After being diagnosed with cancer in 2012, patient Mary Beth Zolik-Smith underwent successful chemotherapy for the non-Hodgkin lymphoma. But a few years later, her cancer returned and she had to receive treatments once again.

“My perception of clinical trials at that time was they were highly experimental and not much of a guarantee," she said, speaking to MedicalDaily. 

Zolik-Smith explains that standard-of-care treatments were the best options in her eyes since they were tried and true. It was only after both the chemotherapy and stem cell transfer failed, that she looked into the option of a clinical trial.

“I think patients sometimes think that clinical trials are for people on their death bed. I know I did. But if I knew then, what I know now, I would have opted for the CAR T-cell therapy instead of the stem cell transfer. Hindsight is 20/20,” she said.

After showing remarkable results in clinical trials, CAR T-cell therapy treatment became the second gene therapy approved by the FDA in 2017.

As a part of the treatment, T-cells are first separated from the blood drawn from patients. A virus is then used to genetically engineer these cells and produce chimeric antigen receptors (CARs). Thus, the CAR T-cell is developed and ready to be inserted back into the body in order to act like a “living drug.”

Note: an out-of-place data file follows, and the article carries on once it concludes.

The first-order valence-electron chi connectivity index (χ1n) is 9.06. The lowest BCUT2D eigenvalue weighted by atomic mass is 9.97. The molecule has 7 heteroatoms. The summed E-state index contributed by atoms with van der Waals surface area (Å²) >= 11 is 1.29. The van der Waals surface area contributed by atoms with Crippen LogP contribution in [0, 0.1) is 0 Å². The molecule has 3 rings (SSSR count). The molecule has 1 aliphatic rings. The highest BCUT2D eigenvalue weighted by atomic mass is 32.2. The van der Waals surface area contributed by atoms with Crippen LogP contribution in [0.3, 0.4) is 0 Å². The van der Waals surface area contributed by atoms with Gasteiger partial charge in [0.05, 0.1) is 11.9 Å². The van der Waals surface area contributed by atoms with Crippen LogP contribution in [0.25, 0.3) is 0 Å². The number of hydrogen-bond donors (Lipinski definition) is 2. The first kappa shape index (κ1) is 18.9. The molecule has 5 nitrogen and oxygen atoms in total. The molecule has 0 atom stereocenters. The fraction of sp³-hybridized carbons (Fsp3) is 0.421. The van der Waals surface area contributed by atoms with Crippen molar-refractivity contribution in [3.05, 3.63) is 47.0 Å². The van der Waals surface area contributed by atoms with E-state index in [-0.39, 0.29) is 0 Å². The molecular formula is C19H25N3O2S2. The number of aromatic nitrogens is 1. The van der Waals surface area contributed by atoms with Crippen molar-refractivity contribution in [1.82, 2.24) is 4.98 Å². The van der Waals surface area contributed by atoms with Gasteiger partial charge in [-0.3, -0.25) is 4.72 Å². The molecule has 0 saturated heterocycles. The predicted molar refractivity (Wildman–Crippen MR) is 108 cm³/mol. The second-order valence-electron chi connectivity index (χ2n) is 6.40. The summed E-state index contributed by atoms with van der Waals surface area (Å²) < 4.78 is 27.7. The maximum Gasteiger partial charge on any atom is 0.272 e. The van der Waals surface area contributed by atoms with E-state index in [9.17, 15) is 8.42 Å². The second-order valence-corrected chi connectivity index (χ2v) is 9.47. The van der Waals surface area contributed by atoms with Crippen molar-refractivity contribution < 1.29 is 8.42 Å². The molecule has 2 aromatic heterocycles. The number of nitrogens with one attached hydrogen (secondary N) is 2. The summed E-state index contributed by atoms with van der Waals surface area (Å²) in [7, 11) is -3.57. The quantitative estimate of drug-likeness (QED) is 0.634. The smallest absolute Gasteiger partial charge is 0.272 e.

After undergoing this treatment in a trial at the Cleveland Clinic, Zolik-Smith is now in complete remission. “Today, it seems to me, clinical trials are happening fast and furiously with the new technology and medical advances in immunotherapy, gene therapy and hormone therapy,” she said, adding that she no longer views clinical trials as a last resort.

Dr. Brian Hill from Cleveland Clinic Cancer Center was Zolik-Smith’s medical oncologist. He explains that expanding the breakthrough therapy towards treating solid tumors has been challenging and would likely take many years to become a reality.

He identifies two main challenges: “The first would be identifying the tumor target to attack because many times that these targets are also present in normal tissue. The second challenge is the delivery of the therapy to the tumor, which is a hostile environment where CAR T-cells may not be able to become activated.”

Dr. Hill states the CAR T-cell treatment is not a first option for patients, but rather an option for patients who have relapsed after standard-of-care treatments for blood cancer. Additionally, he acknowledges that there may be side effects involved in opting for the procedure.

“Patients are typically hospitalized 1-2 weeks, and often experience toxicities related to the rapid proliferation/activation of the new immune cells. These toxicities can include fever, low blood pressure, low oxygen levels as well as potential confusion and sometimes severe somnolence and even seizure,” he said.

“The hope in the field is that is as CAR T-cell therapy evolves, the side effects will become more manageable.”